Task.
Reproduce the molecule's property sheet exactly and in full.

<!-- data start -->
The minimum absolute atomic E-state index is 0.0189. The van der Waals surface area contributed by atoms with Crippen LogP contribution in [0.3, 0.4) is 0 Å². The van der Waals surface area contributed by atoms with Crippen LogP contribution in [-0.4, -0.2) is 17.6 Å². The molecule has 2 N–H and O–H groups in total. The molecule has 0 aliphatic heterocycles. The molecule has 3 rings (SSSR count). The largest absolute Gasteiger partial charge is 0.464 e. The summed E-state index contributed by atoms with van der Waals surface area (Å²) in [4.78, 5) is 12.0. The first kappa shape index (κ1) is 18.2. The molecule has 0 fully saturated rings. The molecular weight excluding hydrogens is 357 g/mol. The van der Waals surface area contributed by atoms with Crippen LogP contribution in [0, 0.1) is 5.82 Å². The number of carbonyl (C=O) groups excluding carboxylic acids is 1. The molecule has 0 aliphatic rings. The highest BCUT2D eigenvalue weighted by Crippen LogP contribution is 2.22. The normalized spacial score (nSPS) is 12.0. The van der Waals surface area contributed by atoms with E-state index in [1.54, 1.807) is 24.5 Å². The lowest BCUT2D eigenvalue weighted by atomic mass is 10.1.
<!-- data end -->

The minimum absolute atomic E-state index is 0.0189. The van der Waals surface area contributed by atoms with Crippen LogP contribution in [0.3, 0.4) is 0 Å². The van der Waals surface area contributed by atoms with Crippen LogP contribution in [-0.4, -0.2) is 17.6 Å². The molecule has 2 N–H and O–H groups in total. The molecule has 0 aliphatic heterocycles. The molecule has 3 rings (SSSR count). The largest absolute Gasteiger partial charge is 0.464 e. The summed E-state index contributed by atoms with van der Waals surface area (Å²) in [4.78, 5) is 12.0. The first kappa shape index (κ1) is 18.2. The molecule has 0 fully saturated rings. The molecular weight excluding hydrogens is 357 g/mol. The van der Waals surface area contributed by atoms with Crippen LogP contribution in [0, 0.1) is 5.82 Å². The number of carbonyl (C=O) groups excluding carboxylic acids is 1. The molecule has 0 aliphatic rings. The highest BCUT2D eigenvalue weighted by Crippen LogP contribution is 2.22. The normalized spacial score (nSPS) is 12.0. The van der Waals surface area contributed by atoms with E-state index in [1.54, 1.807) is 24.5 Å². The lowest BCUT2D eigenvalue weighted by atomic mass is 10.1.